Based on the literature, it is safe and beneficial for individuals with HIV to perform an exercise regimen consisting of moderate-intensity aerobic, resistance, or combined aerobic and resistance exercise. No detrimental effects have been observed regarding CD4-cells and viral load with this level of exercise.[1][4][7][8][11][12][13][14] Furthermore, this exercise protocol results in a shift from a catabolic to an anabolic state which may have positive clinical implications for HIV comorbidities. High intensity (75%-90% of VO2max), prolonged (>60 minutes) exercise has been found to depress the immune system and have catabolic effects in healthy subjects, resulting in increased susceptibility to infection. Therefore, individuals with HIV, who are already immunocompromised, should avoid this level of exercise. No gender differences with a moderate level exercise regimens have been observed in the literature.[1][13]

Go To Cellular Biology of HIV/AIDS Page

Return To Welcome Page

1. Hand GA, Lyerly GW, Jaggers JR, Dudgeon WD. Impact of aerobic and resistance exercise on the heatlh of HIV-infected persons. Am J Lifestyle Med. 2009; 3: 489-499.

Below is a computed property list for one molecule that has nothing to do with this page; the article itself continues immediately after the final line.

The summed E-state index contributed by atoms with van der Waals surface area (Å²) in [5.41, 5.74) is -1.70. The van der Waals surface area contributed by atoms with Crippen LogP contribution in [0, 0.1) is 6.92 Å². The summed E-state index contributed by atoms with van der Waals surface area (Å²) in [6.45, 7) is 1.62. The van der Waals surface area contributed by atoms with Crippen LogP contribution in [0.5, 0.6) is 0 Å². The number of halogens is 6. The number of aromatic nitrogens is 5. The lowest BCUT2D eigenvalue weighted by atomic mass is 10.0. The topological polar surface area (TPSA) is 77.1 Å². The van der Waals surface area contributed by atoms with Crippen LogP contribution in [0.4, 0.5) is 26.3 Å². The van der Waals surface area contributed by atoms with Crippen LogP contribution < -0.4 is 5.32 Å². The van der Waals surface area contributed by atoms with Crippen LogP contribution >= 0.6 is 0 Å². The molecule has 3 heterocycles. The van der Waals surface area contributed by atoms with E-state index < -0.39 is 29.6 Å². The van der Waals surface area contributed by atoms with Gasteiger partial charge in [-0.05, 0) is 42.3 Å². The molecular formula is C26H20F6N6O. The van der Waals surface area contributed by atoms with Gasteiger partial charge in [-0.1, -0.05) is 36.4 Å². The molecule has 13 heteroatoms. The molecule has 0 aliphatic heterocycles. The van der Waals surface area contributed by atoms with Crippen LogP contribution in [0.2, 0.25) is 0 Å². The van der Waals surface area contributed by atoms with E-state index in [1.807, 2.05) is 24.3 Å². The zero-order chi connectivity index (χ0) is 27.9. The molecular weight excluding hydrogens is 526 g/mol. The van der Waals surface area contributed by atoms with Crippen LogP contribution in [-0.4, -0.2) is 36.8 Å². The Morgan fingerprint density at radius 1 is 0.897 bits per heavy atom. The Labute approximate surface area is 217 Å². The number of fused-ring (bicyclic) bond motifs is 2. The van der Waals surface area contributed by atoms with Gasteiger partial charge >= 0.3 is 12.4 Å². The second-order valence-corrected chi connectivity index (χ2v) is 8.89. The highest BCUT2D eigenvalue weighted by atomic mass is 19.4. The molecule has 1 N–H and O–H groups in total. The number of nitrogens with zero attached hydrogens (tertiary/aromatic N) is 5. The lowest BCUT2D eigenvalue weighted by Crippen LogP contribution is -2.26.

2. Shephard RJ, Shek PN. Effects of exercise and training on natural killer cell counts and cytolytic activity. Sports Med. 1999; 28(3): 177-195.
3. Pedersen BK, Hoffman-Goetz L. Exercise and the immune system: regulation, integration, and adaptation. Physiol Rev. 2000; 80: 1055–1081.
4. Ulum H, Palmo J, Halkjaer-Kristensen J, Diamant M, Klokker M, et al. The effect of acute exercise on lymphocyte subsets, natural killer cells, proliferative responses, and cytokines in HIV-seropositive persons. Journal of Acquired Immune Deficiency Syndromes. 1994; 7: 1122-1133.
5. LaPierriere R, Antoni MH, Schneiderman N, Ironson G, Kilmas N, et al. Exercise intervention attenuates emotional distress and natural killer cell decrements following notification of positive serologic status for HIV-1. Biofeedback and Self-Regulation. 1990; 15(3): 229-242.
6. Pedersen BK, Toft AD. Effects of exercise on lymphocytes and cytokines. Br J Sports Med. 2000; 34: 246–251.
7. Stringer WW, Berezovskaya M, O’Brien WA, Beck CK, Casaburi R. The effect of exercise training on aerobic fitness, immune indices, and quality of life in HIV+ patients. Med Sci Sports Exerc. 1998; 30(1): 6-11.
8. Dolan SE, Fronter W, Librizzi J, Liungquist K, Juan S, et al. Effects of a supervised home-based aerobic and progressive resistance training regimen in women infected with human immunodeficiency virus. Arch Intern Med. 2006; 166: 1225-1231.
9. LaPerriere A, Klimas N, Fletcher MA, et al. Change in CD4* cell enumeration following aerobic exercise training in HIV-1 disease: possible mechanisms and practical applications. Int J Sports Med. 1997;18:S56-S61.